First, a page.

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Aspects of Exposure JEA Photojournalism Curriculum.

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Presentation on theme: "Aspects of Exposure JEA Photojournalism Curriculum."— Presentation transcript:

1 Aspects of Exposure JEA Photojournalism Curriculum

2 What is exposure? Refers to the general term for the amount of light that reaches the lens, as measured by other exposure settings. Many cameras can manually adjust exposure independently of other settings like shutter speed and aperture.

3 ISO Shutter Speed Aperture

4 What is ISO? Stands for International Standards Organization. The Organization developed a standard numeric system for speeds of film (now used to refer to how sensitivity a camera’s digital sensor is to light).

5 What is ISO? Refers to a camera’s sensitivity to light. This controls how much your camera naturally adjusts for a lack of light in situations. NOTE: On film cameras, ISO referred to the “speed” of the film you bought.

6 How is ISO measured? ISO typically comes in one of the following measurements: 100 200 400 800 1600 3200

7 What does that mean? The lower the number, the less sensitive the camera’s sensor will be to natural light. AND The higher the number, the more sensitive the camera’s sensor will be to natural light.

8 For instance... An ISO of 100 or 200 should be used for daylight or bright light situations WHEREAS Darker scenes and indoor pictures should use a higher speed.

9 When should I adjust ISO? If you are taking pictures in low light situations and your photos are too dark, try bumping up the ISO. Good for: -gymnasiums -concerts & “no flash” performances -art galleries

10 Why should I adjust ISO? It adjusts for dark situations without using flash! Bryant High School Publications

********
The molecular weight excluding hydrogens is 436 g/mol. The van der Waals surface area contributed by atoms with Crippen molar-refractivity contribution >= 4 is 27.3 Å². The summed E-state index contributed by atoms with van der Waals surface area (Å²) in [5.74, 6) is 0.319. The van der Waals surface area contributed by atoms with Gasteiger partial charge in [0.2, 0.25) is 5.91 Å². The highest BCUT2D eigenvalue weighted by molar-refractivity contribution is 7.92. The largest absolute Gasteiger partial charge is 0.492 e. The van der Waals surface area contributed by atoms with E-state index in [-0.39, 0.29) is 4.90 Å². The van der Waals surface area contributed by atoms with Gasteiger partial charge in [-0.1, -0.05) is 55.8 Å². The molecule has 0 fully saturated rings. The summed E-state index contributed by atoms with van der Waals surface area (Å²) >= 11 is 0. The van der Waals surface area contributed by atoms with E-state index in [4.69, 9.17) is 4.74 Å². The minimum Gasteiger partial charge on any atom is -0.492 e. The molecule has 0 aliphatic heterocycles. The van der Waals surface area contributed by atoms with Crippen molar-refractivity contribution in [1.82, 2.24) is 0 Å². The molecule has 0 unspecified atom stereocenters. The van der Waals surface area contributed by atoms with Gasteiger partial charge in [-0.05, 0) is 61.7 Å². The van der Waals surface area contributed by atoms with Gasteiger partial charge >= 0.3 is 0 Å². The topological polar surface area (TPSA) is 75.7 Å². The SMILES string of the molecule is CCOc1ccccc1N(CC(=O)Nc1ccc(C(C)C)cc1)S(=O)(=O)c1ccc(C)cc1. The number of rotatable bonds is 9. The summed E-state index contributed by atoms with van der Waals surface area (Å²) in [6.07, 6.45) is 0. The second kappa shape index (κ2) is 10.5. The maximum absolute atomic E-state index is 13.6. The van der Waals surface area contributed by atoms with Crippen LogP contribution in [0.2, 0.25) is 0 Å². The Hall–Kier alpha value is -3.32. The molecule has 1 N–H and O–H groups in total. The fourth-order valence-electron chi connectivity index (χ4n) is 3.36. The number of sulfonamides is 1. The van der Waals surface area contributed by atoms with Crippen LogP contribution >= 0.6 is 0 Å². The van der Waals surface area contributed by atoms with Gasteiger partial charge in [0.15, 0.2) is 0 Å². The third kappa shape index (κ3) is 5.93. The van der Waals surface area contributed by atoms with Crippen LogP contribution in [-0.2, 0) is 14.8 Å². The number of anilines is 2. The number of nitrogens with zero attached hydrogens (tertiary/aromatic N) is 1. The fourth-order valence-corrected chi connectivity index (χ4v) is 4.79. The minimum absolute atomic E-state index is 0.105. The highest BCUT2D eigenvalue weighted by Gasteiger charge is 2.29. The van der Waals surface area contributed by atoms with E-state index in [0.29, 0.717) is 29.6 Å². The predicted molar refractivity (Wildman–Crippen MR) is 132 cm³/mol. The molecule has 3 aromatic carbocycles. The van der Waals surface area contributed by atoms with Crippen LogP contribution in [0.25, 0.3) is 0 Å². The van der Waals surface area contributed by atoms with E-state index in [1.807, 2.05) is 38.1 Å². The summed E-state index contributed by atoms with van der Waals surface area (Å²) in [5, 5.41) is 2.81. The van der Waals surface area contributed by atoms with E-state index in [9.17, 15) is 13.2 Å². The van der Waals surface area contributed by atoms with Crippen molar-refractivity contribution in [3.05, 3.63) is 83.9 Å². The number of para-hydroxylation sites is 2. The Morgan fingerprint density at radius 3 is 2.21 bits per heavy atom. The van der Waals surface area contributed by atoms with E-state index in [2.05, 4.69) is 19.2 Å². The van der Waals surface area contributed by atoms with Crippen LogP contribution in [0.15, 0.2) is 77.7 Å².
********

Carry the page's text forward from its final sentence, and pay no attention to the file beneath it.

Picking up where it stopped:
11 How can I adjust ISO? ISO is located in a different place on each type of camera. On most cameras, ISO can be adjusted in every photo setting (including “auto”). Check your camera manual to find it.

12 Potential Problems As you increase your ISO, your photos will get brighter...BUT they will also get grainier. It’s a good idea to take the photos using the lowest ISO possible that still gets you a light enough shot.

13 Watch out for “grain” and “visual noise”

14 Shutter Speed

15 What is shutter speed? Refers to the speed at which the shutter opens and closes. This controls the length of time that light is available to the camera as it takes the picture.

16 How is shutter speed measured? Shutter speed is measured in fractions of a second. 1- one full second 1/80 (or “80”) - one eightieth of a second 1/100 (or “100”)- one one-hundredth of a second 1/400 (or “400”)- one four-hundredth of a second

17 For instance... A picture taken with “1” shutter speed allows light into the camera for a full second. BUT A picture taken with “400” shutter speed allows light into the camera for a very tiny amount of time.

18 What does that mean? The longer the exposure, the brighter the image. AND A fast shutter speed gives you a crisp, clear image. A slow shutter speed starts to blur anything that is moving.